Group Therapy with Older Adults

Group therapy for  older adults can be beneficial due to the isolation and loneliness  associated with the aging population. Aging is often viewed as a time  characterized by multiple social and emotional losses and a decline in  physical well-being (Bonhote et al., 1999). The decline can increase the  risk of depression and suicide in older adults. With the use of group  therapy and social interaction, the emotional state and overall  wellbeing of the individual can increase.

Description of Group

The description of  my independent group therapy included older adults, all of who were  above 60 years of age. There are five members in the group, many of whom  have a diagnosis of depression with symptoms of depressed mood,  isolation, and decreased ADL’s. The group session meets once a week for  approximately one hour. The members seem to enjoy social contact with  others, share age-related concerns an issue, along with experiences. In  all group therapy sessions, clients are encouraged to share their  experiences while remaining supportive of one another while offering  feedback. Improvement in physical function, behavioral competence and  symptoms associated with depression has been reported with group therapy  (Sharif et al., 2010).

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Stages of the Group

The stages of  group formation are based on the relationship of each group member.  Forming of the group can occur when new members enter the group and get  to know each other. The members of the group are welcoming to new  members but are also reluctant to share new experiences during their  initial encounter. Storming can be identified within this group as  conflict among group members usually due to differences of opinions or  beliefs. The members of this group can discuss their feelings as well as  disagreements. Norming then occurs when group members have attended  group sessions for a lengthy period. The last stage is performing;  members of the group are benefiting from therapy. Group members have  formed a bond with one another while remaining open to new group  members.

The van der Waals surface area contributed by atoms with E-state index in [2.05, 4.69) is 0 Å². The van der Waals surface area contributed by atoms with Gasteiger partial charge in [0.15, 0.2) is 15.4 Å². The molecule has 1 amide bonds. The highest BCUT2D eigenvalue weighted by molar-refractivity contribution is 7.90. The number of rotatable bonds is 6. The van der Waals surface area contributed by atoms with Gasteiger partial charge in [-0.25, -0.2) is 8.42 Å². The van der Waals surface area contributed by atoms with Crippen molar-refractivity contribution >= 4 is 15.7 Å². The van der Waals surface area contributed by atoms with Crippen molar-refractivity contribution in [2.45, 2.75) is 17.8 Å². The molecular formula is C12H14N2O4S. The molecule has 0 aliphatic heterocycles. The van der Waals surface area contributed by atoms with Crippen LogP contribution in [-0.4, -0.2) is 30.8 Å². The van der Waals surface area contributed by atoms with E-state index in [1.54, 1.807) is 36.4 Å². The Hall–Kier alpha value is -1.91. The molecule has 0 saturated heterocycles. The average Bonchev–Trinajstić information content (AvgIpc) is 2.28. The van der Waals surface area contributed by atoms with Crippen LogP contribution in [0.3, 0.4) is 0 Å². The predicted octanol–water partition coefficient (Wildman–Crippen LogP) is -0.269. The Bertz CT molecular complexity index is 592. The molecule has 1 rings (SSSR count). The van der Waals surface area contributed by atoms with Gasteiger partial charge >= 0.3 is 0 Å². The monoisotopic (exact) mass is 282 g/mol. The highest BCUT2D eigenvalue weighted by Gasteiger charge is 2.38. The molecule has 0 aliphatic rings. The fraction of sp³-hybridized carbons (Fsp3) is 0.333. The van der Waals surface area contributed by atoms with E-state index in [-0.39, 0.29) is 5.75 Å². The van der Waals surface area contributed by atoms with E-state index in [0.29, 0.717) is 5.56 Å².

Resistance or Issues Presented

The members remain  active participants of group therapy, but one specific client tends to  interrupt other members. As the group facilitator, he is often reminded  to allow others the time to participate. Also, during group activities,  he refuses to comply with scheduled activity or has been known to  suggest a different activity. It is not possible to tailor a treatment  plan to each group member, but the wishes of each member are considered.  As far as resistance, the only noticeable resistance in the group is  when new members join group therapy. Members have shared intimate  feelings and experiences when new members join; it is challenging to  continue with open communication. Motivational interviewing is often  used when resistance or issues are presented.

Group Challenges

Challenges exist  in group therapy. Intragroup conflicts occur due to different beliefs.  Once a conflict is acknowledged, steps can be taken to overcome it. If a  conflict is ignored, it will continue as a conflict or be exaggerated.  To ensure the psychotherapeutic process, one must understand what  attributes might affect adult psychotherapy and this requires an  understanding of individual, family, collective, and systemic issues  within older adults (Wheeler, 2014).